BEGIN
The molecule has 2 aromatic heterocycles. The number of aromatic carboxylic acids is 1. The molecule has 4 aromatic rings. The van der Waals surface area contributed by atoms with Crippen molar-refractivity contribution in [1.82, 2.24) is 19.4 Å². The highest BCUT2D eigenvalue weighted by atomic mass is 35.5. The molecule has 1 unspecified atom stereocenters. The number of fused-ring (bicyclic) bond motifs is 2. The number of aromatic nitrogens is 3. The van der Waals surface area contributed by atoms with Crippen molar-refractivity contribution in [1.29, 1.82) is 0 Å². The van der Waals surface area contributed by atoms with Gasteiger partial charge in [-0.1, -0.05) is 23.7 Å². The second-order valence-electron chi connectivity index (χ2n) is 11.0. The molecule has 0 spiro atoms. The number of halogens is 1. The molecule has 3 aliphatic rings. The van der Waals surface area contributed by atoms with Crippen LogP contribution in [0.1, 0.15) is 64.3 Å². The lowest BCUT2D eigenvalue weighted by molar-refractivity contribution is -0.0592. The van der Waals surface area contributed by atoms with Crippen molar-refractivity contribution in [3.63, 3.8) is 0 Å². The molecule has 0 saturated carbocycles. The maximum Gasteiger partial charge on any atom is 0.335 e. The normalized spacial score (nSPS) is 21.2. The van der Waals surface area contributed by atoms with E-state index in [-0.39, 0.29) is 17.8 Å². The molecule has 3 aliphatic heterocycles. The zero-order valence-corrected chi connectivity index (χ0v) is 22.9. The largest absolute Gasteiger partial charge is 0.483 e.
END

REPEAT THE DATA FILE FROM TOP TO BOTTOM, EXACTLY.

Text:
The molecule has 2 aromatic heterocycles. The number of aromatic carboxylic acids is 1. The molecule has 4 aromatic rings. The van der Waals surface area contributed by atoms with Crippen molar-refractivity contribution in [1.82, 2.24) is 19.4 Å². The highest BCUT2D eigenvalue weighted by atomic mass is 35.5. The molecule has 1 unspecified atom stereocenters. The number of fused-ring (bicyclic) bond motifs is 2. The number of aromatic nitrogens is 3. The van der Waals surface area contributed by atoms with Crippen molar-refractivity contribution in [1.29, 1.82) is 0 Å². The van der Waals surface area contributed by atoms with Gasteiger partial charge in [-0.1, -0.05) is 23.7 Å². The second-order valence-electron chi connectivity index (χ2n) is 11.0. The molecule has 0 spiro atoms. The number of halogens is 1. The molecule has 3 aliphatic rings. The van der Waals surface area contributed by atoms with Crippen LogP contribution in [0.1, 0.15) is 64.3 Å². The lowest BCUT2D eigenvalue weighted by molar-refractivity contribution is -0.0592. The van der Waals surface area contributed by atoms with Crippen molar-refractivity contribution in [3.63, 3.8) is 0 Å². The molecule has 0 saturated carbocycles. The maximum Gasteiger partial charge on any atom is 0.335 e. The normalized spacial score (nSPS) is 21.2. The van der Waals surface area contributed by atoms with E-state index in [-0.39, 0.29) is 17.8 Å². The molecule has 3 aliphatic heterocycles. The zero-order valence-corrected chi connectivity index (χ0v) is 22.9. The largest absolute Gasteiger partial charge is 0.483 e.